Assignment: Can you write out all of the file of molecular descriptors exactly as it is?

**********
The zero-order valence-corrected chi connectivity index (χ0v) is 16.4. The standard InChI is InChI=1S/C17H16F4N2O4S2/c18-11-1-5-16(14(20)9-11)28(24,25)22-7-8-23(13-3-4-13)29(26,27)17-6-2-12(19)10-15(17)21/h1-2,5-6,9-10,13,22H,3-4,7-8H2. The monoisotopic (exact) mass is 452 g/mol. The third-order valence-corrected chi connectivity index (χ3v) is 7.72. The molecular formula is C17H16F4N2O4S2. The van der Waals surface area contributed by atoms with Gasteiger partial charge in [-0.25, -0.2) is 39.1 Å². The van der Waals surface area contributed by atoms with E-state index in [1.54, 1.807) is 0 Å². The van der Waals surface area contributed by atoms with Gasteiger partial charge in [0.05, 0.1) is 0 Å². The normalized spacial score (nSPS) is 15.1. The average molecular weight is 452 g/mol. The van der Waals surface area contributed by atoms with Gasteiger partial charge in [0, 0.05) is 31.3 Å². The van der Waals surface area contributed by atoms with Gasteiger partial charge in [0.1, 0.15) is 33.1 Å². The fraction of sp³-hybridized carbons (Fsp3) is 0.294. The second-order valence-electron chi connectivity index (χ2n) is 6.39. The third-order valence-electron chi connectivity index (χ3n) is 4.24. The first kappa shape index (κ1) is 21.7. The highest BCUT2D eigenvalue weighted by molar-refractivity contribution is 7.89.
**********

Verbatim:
The zero-order valence-corrected chi connectivity index (χ0v) is 16.4. The standard InChI is InChI=1S/C17H16F4N2O4S2/c18-11-1-5-16(14(20)9-11)28(24,25)22-7-8-23(13-3-4-13)29(26,27)17-6-2-12(19)10-15(17)21/h1-2,5-6,9-10,13,22H,3-4,7-8H2. The monoisotopic (exact) mass is 452 g/mol. The third-order valence-corrected chi connectivity index (χ3v) is 7.72. The molecular formula is C17H16F4N2O4S2. The van der Waals surface area contributed by atoms with Gasteiger partial charge in [-0.25, -0.2) is 39.1 Å². The van der Waals surface area contributed by atoms with E-state index in [1.54, 1.807) is 0 Å². The van der Waals surface area contributed by atoms with Gasteiger partial charge in [0.05, 0.1) is 0 Å². The normalized spacial score (nSPS) is 15.1. The average molecular weight is 452 g/mol. The van der Waals surface area contributed by atoms with Gasteiger partial charge in [0, 0.05) is 31.3 Å². The van der Waals surface area contributed by atoms with Gasteiger partial charge in [0.1, 0.15) is 33.1 Å². The fraction of sp³-hybridized carbons (Fsp3) is 0.294. The second-order valence-electron chi connectivity index (χ2n) is 6.39. The third-order valence-electron chi connectivity index (χ3n) is 4.24. The first kappa shape index (κ1) is 21.7. The highest BCUT2D eigenvalue weighted by molar-refractivity contribution is 7.89.